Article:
International Women’s Day 2020 – A look at the differences in gender equality at work from around the world

9th March 2020

Gender Equality

International Women’s Day was on 8th March and has become an event that is celebrated worldwide. The history of this day traces all the way back to the early 1900s and celebrates women’s many achievements as well as calling for a more gender equal society.

This year’s theme is #EachForEqual and we’re looking at its impact on gender equality in the workplace throughout the world.

The World Economic Forum’s (WEF) Global Gender Gap Report 2020 has revealed that gender equality will still take 99.5 years to be achieved. However, the report also delivers some good news.


Countries that are soaring

The Report benchmarks 153 countries on their progress towards gender parity in the categories of Economic Participation and Opportunity, Educational Attainment, Health and Survival, and Political Empowerment.

Still out in front, Iceland has remained the top country for gender parity for the 11th year running. Coming in second and third places are Norway and Finland respectively, with countries Sweden, Nicaragua, New Zealand, Ireland, Spain, Rwanda, and Germany making up the rest of the top 10.

An impressive 101 countries improved their scores from the 2019 Report and 35 countries have achieved gender parity in education.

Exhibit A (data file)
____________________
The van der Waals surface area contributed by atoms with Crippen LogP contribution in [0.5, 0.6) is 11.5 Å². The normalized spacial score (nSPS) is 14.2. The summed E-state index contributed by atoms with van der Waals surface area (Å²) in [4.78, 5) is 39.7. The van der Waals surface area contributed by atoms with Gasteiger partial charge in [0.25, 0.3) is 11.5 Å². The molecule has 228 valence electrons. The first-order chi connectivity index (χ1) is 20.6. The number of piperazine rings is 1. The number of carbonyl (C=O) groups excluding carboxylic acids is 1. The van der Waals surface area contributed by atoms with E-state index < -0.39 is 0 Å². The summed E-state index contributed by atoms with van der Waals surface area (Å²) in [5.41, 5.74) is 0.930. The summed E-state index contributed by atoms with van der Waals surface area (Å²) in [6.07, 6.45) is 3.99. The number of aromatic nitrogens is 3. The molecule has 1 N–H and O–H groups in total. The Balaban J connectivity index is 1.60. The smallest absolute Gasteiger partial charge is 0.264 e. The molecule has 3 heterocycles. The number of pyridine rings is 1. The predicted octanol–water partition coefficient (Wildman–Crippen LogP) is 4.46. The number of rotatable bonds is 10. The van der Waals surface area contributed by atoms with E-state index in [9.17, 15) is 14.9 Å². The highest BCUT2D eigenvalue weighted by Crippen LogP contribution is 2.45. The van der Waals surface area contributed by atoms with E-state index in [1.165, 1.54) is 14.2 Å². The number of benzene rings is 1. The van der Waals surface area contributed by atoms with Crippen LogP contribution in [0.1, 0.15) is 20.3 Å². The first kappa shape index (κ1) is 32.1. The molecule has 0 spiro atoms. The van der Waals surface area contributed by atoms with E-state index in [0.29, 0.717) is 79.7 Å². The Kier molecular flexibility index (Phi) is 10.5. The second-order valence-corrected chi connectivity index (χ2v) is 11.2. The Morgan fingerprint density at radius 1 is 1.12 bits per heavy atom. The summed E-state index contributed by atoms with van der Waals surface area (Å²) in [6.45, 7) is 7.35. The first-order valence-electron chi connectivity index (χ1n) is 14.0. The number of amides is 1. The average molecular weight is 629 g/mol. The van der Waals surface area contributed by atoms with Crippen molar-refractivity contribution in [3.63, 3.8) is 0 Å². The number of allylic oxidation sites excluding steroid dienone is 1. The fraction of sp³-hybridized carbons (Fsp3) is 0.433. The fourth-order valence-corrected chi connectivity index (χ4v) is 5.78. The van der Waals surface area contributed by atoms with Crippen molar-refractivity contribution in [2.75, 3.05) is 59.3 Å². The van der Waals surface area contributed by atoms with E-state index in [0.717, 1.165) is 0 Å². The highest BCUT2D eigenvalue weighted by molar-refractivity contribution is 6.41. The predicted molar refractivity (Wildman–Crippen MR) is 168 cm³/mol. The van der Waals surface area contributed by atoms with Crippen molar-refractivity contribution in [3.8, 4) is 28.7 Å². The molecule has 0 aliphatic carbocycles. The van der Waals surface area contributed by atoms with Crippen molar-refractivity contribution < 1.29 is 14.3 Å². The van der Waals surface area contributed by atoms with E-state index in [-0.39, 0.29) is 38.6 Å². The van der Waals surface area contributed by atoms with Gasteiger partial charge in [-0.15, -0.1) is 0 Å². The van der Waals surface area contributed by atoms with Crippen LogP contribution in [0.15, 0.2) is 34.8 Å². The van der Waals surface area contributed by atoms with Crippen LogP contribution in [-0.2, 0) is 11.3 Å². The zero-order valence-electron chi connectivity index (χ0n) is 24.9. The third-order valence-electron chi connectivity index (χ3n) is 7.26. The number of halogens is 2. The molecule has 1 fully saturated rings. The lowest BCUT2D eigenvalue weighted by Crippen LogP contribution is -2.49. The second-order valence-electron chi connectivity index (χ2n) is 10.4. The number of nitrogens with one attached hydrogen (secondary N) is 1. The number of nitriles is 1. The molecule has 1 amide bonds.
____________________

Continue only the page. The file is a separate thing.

Healthcare is also doing well with 48 countries achieving near-parity and 71 countries have closed at least 97% of the gap.


Rising Regions

When it comes to making progress, Western Europe is winning with a score of 76.7%. The Europeans are followed by North America with 72.9% in turn closely followed by Latin America and the Caribbean with 72.2%.

The remaining regions are as follows: Eastern Europe and Central Asia with 71.3%, Sub-Saharan Africa with 68.2%, South Asia with 66.1%, and the Middle East and North Africa and 60.5%.


In the workplace

When it comes to being on the board of directors within a company, France is taking the lead with 43.4% of companies having over a third of women on their board. The other top nine countries are Iceland, Norway, Sweden, Italy, Finland, Germany, Belgium, Denmark, and New Zealand.

However, globally, only 14% of firms had a majority female ownership. 18% of firms have a female top manager and 36% have females in senior roles.

IRIS FMP is part of IRIS who have many women on its leadership team.

Stephanie Kelly, Chief People Officer at IRIS, said: “I’m proud to be among a senior leadership team led by our CEO Elona Mortimer-Zhika and that includes Chief Sales Officer Janette Martin and Commercial Director Karen Williams. I am also proud that we have such an incredible number of women who are in a huge number of roles across our business who are strong, passionate and make it happen.

“To unlock our greatest potential, we must all support each other and work as one team. At IRIS we are stronger together.”


Reporting on the gender pay gap

Since 2017 it’s been compulsory for organisations that employ at least 250 people to report on the gender pay gap. The gap is the difference between the average earnings of men and women in the same roles expressed relative to men’s earnings.

The deadline for these reports is 31st March for public sector organisations and 5th April for all businesses and charities.


What do you think the results will be this year and which organisations do you think will produce the biggest shocks?